Constantine is one of the best and grittiest anti-heroes around. Something of Zatanna meets Batman, Constantine uses magic powers and a bit of con-artistry to defeat the demons of Hell. He also sleeps with both men and women.
Although John’s sexuality became a focus in other comics, the Constantine writers treat it as nothing more than one aspect of a complex character.
The Question (Renee Montoya)
Fans of Gotham might know her as a detective working alongside Jim Gordon, but Montoya has been around much longer. In the Half a Life series, Two-Face outs Renee as a lesbian. This revelation leads her deeply religious parents to abandon her before Two-Face kidnaps and frames her for murder. By the end of an already dark series, Montoya quits the force after a corrupt cop kills her detective partner. The New 52 took a Montoya at the end of her rope and crafted her into the next Question.
Northstar (Jean-Paul Beaubier)
Jean-Paul Beaubier might be the most famous gay superhero around. Creators Chris Claremont and John Byrne intended to write Northstar as gay from the beginning, but the book’s editor-in-chief kept the superhero’s sexuality under wraps.
The Alpha Flight Northstar came out of the closet in a 1992 event which brought a huge amount of attention to Marvel’s first openly gay character. He made another splash when making an X-Men cover for his wedding to Kyle Jinadu. Northstar became a shining beacon of hope and equality in the Marvel Universe.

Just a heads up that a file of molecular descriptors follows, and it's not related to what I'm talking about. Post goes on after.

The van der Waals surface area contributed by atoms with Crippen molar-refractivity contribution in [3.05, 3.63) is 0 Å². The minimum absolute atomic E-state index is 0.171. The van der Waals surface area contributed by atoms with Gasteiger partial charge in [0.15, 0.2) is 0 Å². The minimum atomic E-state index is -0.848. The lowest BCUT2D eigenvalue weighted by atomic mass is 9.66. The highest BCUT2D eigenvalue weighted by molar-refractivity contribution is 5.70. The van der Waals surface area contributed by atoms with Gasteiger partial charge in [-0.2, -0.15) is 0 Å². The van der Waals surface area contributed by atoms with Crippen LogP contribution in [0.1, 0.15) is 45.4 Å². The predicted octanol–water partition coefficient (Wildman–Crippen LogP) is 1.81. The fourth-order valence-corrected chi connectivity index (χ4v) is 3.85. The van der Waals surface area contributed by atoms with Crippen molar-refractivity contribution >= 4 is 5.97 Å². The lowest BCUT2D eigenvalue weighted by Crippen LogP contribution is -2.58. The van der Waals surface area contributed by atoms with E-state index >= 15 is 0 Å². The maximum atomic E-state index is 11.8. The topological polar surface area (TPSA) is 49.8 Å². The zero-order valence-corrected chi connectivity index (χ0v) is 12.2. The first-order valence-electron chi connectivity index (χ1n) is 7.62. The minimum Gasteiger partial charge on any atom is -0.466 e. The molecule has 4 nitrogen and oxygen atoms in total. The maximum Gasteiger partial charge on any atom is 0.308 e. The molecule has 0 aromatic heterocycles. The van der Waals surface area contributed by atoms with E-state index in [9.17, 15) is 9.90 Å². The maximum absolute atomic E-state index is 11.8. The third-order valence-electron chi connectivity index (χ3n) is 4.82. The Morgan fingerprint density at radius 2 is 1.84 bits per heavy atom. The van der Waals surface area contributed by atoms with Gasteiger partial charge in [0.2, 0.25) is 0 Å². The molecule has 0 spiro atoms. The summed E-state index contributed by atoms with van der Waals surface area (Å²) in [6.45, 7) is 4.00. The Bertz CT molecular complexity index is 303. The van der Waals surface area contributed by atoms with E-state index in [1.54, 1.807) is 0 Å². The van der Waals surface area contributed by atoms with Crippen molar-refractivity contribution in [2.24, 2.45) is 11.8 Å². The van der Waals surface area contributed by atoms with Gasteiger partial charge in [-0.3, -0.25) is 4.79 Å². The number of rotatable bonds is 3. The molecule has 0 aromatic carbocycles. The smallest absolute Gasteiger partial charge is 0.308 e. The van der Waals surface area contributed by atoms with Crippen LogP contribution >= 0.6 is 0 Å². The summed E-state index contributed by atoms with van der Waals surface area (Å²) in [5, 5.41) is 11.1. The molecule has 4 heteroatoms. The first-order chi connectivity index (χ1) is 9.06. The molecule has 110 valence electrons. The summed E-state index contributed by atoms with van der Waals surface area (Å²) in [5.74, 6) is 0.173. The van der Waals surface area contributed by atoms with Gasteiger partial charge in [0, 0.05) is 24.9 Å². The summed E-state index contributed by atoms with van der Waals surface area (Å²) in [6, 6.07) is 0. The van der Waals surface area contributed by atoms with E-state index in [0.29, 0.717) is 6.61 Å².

Alysia Yeoh is the Singaporean roommate of Barbara Gordon who first appeared in Batgirl Vol 4.
One day, Alysia returns home to see Barbara standing over unconscious members of the Joker’s gang. After this and some other unusual events, Barbara opens up to her roommate and reveals almost all but her secret identity at Batgirl. Alysia tells Barbara a secret of her own—that Alysia is transgender. This was the first time that a mainstream comic series featured a major transgender character.
Alysia also made history when she became the first mainstream transgender character to get married.
From its formation in the mid-’00s, Young Avengers was always an LGBTQ-friendly group. Founding members Wiccan and Hulkling started out as a couple, and the teams’ inclusiveness only grew from there. In the 2013 reboot, new members like Prodigy, Kid Loki, and Marvel Boy all expressed same-sex attraction in one form or another. But the greatest addition of all was new team leader Miss America.
America Chavez, a queer Latin-American teen, lead the team with determination and was unapologetic about her identity from the start. In the closing line of that volume of Young Avengers, she even points out that Kate Bishop (Hawkeye) was the only straight-identifying person on the team.
There are many, many more characters to share, but the ones above are some favorite examples. LGBTQ are five little letters but they represent a lot of fantastic and fabulous people.